The bottom line?  I think that the technological revolution has not yet solved students’ problems.  They still have no other option but to actually work on their papers (or maybe cheat the old fashioned way and copy from friends).  But I do worry about the existence of essay mills and the signal that they send to our students. As for our refund, we are still waiting…

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cheatingmoralityThe (Honest) Truth about Dishonesty

And you have to find perfect hooks for an essay even when you don’t know what to write about.

When you are asked to write an essay, it doesn’t mean that you don’t get to express your own thoughts and creativity. An essay shouldn’t be boring or too formal. As a writer, your first priority is to make sure that you are keeping your audience in mind and writing for them and to them. That means grabbing and keeping their attention so that they want to read every word.

This is exactly why the essay hook exists and is such an important tool.

The use of hooks in writing goes far beyond just essays and college papers. Every writer, copywriter, screenwriter, and storyteller uses this device to draw in readers and keep them hooked. For example, world-famous ad executive, David Ogilvy, relied on a list of 29 “magic words” that he used in titles in order to hook a client’s attention.

College essay hooks can be difficult to generate, especially when you are still working on clarifying what your essay is going to say. So, the very first step in writing a strong essay hook is to do some planning.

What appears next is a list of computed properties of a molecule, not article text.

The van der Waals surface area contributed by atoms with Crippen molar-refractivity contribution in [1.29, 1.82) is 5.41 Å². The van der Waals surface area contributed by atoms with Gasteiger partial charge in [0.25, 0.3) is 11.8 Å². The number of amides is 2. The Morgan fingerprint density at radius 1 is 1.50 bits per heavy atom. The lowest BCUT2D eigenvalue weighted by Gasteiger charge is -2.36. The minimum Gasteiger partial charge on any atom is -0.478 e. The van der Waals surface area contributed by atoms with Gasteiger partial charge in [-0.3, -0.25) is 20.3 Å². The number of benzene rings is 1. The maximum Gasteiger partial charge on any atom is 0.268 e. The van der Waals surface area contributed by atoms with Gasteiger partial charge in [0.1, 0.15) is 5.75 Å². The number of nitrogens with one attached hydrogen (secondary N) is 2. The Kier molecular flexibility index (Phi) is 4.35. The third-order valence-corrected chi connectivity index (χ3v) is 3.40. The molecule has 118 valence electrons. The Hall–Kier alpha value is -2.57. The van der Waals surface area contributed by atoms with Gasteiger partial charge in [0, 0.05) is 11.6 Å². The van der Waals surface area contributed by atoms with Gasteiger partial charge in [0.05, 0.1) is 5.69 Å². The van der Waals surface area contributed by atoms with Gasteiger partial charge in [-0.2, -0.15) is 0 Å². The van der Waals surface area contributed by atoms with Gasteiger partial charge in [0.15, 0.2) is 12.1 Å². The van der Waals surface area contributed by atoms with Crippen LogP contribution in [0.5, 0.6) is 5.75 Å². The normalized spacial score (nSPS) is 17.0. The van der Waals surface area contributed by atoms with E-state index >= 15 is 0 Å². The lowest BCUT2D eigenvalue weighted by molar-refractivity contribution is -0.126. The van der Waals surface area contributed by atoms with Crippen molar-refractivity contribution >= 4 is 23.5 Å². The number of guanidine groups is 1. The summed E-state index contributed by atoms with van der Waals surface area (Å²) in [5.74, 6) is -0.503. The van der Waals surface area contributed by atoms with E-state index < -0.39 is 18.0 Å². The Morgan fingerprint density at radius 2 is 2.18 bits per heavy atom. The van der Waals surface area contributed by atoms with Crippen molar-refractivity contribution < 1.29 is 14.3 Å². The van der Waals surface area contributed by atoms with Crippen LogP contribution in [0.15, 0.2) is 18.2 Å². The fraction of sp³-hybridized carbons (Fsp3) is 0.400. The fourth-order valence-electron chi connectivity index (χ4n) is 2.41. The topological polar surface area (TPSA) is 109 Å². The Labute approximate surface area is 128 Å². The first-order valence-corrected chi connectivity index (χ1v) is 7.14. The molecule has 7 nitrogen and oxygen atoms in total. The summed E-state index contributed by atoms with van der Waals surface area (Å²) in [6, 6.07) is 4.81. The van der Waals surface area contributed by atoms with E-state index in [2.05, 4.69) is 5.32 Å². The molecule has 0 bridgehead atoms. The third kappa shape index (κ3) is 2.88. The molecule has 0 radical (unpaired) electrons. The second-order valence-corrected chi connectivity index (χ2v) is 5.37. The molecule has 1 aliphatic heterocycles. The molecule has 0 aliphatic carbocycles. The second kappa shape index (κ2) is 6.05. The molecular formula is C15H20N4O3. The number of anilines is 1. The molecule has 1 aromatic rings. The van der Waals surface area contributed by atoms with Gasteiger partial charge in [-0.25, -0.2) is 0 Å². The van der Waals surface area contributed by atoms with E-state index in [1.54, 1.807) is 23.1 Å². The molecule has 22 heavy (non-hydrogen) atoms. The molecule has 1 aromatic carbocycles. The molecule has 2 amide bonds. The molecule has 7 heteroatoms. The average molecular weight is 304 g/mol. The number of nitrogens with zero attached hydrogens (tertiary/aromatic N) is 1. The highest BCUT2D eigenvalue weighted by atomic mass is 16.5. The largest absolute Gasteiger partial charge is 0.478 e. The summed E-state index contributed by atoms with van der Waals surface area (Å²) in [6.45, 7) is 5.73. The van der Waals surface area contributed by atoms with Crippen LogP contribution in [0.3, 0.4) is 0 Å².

• A literary quote
  • This type of hook is appropriate when you are writing about a particular author, story, literary phenomenon, book, etc. Using a quote will make your essay sound fresh and establish your authority as an author.

    Examples:

    “So we beat on, boats against the current, borne back ceaselessly into the past.” These words of Nick Carraway perfectly describe…”

    “Not all those who wander are lost.” And yes, indeed, every person is so…”

    “When we love, we always strive to become better than we are. When we strive to become better than we are, everything around us becomes better too.” Agree or not, but these words from The Alchemist determine…”

  • Quotes from Famous People
  • Including a quote from an authoritative and influential person can help support your argument and create an intriguing hook. The key is to make sure that you clearly show how the quote is relevant to your essay.

    Examples:

    “John Wooden once said, ‘Never mistake activity for achievement.'”

    “Learn to laugh” were the first words from my kindergarten teacher after Ralph Thorsen spilled paint on my daffodil picture.

  • Anecdote
  • Don’t be afraid to employ this type of hook. Remember, even if you start with a humorous anecdote, it doesn’t mean that your entire essay has to be funny. A bit of humor can help you grab readers’ attention and spark their interest in the topic.

    Examples:

    “As my cousin and I pedaled our new bikes to the beach, 6 years old, suntanned and young, we met an old, shaggy-haired man weaving unsteadily on a battered old bike.”

    “When I was a young boy, my father worked at a coal mine. For 27 years, he made it his occupation to scrape and claw and grunt his way into the bowels of the earth, searching for fuel. On April 19, 2004, the bowels of the earth clawed back.”

    Keep in mind that most essay assignments will ask you to avoid using the first person. Be sure to check any requirements before using “I” in your writing.

  • Pose a Question
  • Almost nothing can attract interest better than a well-constructed question. Readers will want to continue reading your essay in order to discover the answer. Be sure to avoid simple “Yes” or “No” questions and try to pose questions that ask reader to consider the other side or engage in some critical thinking.

    Examples:

    “What would you do if you could play God for a day? That’s exactly what the leaders of the tiny island nation of Guam tried to answer.”